re: The Protocols . . .. Check out Will Eisner's graphic novel The Plot for a really well done history of the hoax.

indrax said...

I just read The Protocols last night. I'm still digesting it, but I'd say it's not as disturbing as the Turner Diaries.

Chalicechick said...

No, the protocols aren't as disturbing as the Turner Diaries, but the Turner diaries are only really taken seriously by nutcases.

In some Arab countries, they still teach from Protocols in the schools.

CC

PG said...

Thanks for answering. I liked Straight Man, but it has that middle-aged man's obsession with sexy young women and his own dilapidated body that gets old for me in all the New England adultery fiction (Updike, Roth).

Jason said...

Since I don't usually do the meme-thing on my blog, I'll answer right here in your comments!

1. One book that changed your life?

Man, that is a hard one. I guess if you go back to when I really started taking reading seriously it would have to be either "Bulfinch's Mythology" or "D'aulaire's Book of Greek Myths". Both awoke an enchantment with a world that seemed more magical than my life growing up in Omaha, Nebraska.

2. One book you have read more than once?

There are several, but I'll go old-school and say "The Lord of The Rings" trilogy.

3. One book you would want on a desert island?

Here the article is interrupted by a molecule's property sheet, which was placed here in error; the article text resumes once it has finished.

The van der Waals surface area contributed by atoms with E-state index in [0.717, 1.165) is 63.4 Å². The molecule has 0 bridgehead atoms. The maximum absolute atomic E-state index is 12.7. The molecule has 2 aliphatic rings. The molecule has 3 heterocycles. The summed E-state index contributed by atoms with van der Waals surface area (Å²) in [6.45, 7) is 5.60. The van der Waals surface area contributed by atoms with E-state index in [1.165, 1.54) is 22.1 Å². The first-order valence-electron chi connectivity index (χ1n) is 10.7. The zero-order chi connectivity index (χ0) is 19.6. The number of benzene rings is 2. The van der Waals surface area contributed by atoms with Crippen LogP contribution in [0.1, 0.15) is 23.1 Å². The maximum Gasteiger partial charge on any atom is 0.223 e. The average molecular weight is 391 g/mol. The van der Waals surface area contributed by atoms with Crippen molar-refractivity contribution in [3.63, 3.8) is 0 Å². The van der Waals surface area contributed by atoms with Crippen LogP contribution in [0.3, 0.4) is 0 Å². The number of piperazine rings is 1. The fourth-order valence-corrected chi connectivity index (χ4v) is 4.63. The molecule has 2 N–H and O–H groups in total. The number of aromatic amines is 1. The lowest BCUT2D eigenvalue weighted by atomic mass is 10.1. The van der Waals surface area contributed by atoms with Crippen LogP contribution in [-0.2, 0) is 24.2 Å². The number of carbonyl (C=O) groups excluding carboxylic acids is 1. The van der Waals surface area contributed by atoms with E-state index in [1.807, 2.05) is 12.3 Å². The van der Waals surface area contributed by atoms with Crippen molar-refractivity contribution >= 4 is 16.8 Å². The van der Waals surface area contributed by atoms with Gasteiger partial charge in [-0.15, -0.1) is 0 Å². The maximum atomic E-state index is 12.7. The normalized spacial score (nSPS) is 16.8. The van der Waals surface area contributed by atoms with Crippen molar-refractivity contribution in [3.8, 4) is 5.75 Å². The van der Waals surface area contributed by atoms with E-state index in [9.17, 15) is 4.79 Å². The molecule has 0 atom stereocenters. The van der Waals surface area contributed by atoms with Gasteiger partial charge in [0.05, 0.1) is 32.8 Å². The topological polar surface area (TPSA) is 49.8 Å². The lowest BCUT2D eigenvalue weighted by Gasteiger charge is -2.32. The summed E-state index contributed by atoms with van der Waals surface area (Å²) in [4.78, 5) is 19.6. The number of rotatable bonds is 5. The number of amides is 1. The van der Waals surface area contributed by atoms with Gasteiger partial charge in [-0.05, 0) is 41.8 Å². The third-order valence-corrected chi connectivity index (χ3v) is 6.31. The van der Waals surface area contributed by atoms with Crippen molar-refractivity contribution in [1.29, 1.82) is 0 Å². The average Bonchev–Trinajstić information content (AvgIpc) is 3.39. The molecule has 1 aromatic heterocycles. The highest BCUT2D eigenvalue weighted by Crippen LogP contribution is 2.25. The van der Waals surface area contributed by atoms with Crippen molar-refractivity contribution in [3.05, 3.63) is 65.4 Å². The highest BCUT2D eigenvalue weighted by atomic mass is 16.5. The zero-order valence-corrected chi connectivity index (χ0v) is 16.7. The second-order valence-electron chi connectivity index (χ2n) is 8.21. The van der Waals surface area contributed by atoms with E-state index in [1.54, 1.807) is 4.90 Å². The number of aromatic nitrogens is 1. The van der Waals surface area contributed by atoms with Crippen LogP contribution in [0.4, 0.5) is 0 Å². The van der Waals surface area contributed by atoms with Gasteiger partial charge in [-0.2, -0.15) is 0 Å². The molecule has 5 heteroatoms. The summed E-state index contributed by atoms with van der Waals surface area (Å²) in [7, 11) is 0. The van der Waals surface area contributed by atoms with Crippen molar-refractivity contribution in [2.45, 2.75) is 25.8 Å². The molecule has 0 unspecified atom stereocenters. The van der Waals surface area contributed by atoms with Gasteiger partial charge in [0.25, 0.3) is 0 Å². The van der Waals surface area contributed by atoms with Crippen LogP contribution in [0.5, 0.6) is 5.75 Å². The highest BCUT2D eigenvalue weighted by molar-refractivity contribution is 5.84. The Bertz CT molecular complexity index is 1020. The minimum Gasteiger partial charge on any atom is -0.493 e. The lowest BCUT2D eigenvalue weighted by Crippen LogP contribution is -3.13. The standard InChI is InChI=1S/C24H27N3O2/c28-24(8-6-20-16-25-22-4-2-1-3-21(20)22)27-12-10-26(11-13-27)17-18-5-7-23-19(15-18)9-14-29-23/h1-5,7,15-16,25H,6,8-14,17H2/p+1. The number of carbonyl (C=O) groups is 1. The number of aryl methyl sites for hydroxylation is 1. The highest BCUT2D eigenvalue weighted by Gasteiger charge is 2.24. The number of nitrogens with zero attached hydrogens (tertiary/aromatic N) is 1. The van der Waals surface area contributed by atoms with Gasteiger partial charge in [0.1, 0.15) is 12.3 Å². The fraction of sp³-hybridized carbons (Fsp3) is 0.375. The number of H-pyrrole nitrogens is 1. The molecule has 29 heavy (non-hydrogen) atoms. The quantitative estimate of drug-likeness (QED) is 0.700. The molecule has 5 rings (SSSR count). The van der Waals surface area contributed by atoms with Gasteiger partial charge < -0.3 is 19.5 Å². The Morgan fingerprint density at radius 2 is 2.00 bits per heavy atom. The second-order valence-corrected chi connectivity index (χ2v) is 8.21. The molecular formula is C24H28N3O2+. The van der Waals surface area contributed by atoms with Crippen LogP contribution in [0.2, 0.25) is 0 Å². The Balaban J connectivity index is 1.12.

An impossible question! Maybe "The Paganism Reader"?

4. One book that made you laugh?

"Good Omens" by Neil Gaiman and Terry Pratchet.

5. One book that made you cry?

I hate to admit this, but the first time I read "The Mists of Avalon" I cried like a baby. Same thing with the third book in "The Fionavar Tapestry" (for different reasons). I don't know if I could even get through Mists now, but as a teen I was completely hooked.

6. One book you wish had been written?

Not really. I wish more of the elders of modern Paganism had written autobiographies before they died.

7. One book you wish had never been written?

"The Malleus Maleficarum" (The Witch Hammer)

8. One book you are currently reading?

"The Barbarian Conversion: From Paganism to Christianity" by Richard Fletcher

9. One book you have been meaning to read?

I've been meaning to read the Buddhist scriptures at some point.

PG said...

I love Good Omens, I just re-read it a couple of weeks ago. Apparently ice cream in the UK really isn't very good -- an American who just came back after living there for years says,
'In my humble opinion the Brits just don't know how to do ice cream. What
passes for ice cream in the UK are "ice lollies" -- these
push-up-made-at-a-factory-shelf -life-of-who-knows- how- long things.
The Italians on the other hand....'

Then again, my feelings on ice cream are such that I've decided that if I made a movie about the apocalypse drawing nigh, set in NYC, instead of doing what Ayn Rand did and having the electricity grid blink out, I'd show the Mister Softee man realizing he can't do his job anymore and show his van driving off with a trail of melted ice cream left on the black road behind him.

"Mists of Avalon" didn't make me cry, though I can identify the part that would have made me cry if it were going to: when Morgaine realizes that Viviane has betrayed her trust by having her sleep with Arthur. I bawl easily over familial tragedy... Sally Fields in the cemetary at the end of Steel Magnolias totally got me.

But Jason (and others), if there had been no "Malleus Maleficarum," could there have been a "Good Omens"?

ms. kitty said...

Goshamighty, CC, thanks for tagging me with the book meme. I'll have to give it some thought. Just got home from a great ministers' retreat and am catching up.